The truth is that as long as this technology is used for games, not many people will care much about the believability of the characters, with the possible exception of a desire for enemies that can dodge bullets creatively. Raph Koster has pointed this out painfully clearly in his Theory of Fun: once people start playing, all they see is the system. This often leads game designers to think of beauty as unnecessary icing on the cake. For me it totally invalidates games as a worthwhile use of this technology. If we cannot create something beautiful that people will just “play” for the enjoyment of that beauty, the technology does not even deserve to be called a medium.

Katamari Damacy wallpapers GET!

So, I was wondering if anyone had collected all those wonderful desktop wallpapers made by the Katamari Damacy team. The official website is gone now and I, unfortunately, lost them in the great computer switch of 2007 *ahem*
It seems one obviously cooler than thou Flickr person is posting them online again!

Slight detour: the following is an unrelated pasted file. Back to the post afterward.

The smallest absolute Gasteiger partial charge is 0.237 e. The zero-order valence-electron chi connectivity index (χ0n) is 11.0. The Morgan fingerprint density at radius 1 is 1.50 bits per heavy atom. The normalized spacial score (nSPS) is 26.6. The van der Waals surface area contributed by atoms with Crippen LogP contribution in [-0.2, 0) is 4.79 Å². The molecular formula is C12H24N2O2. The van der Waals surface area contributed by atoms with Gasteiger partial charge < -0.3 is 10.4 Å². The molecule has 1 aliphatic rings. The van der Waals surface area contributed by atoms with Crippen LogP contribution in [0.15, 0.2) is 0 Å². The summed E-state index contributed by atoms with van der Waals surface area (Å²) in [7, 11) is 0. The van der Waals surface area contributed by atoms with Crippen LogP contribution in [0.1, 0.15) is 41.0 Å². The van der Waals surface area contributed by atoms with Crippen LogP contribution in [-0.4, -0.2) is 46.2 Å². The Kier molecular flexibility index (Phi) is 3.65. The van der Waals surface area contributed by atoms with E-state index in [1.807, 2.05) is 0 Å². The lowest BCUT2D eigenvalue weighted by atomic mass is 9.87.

Get them here.

(link got via Wonderland where Alice doesn’t know what a treasure she’s found.)

Will Next Gen kill creativity?

The past years have been good for real-time 3D. The technology has become more accessible and more powerful. This has allowed many people to experiment with the medium, which lead to interesting experiences and stimulated creativity throughout the games industry.

The Next Generation of hardware threatens to put an end to this.

Why? Because rather than making the technology easier to use for normal people in small numbers, Next Gen makes it easier for the machines to crunch larger amounts of numbers, faster. So the humans need to keep up.
I’m not a fan of the current aesthetic per se but the results are impressive so far. It’s not just a matter of more polygons, but also simply of more stuff (large quantities of objects that are all different) and extreme polish. Everything is shiny in Next Gen…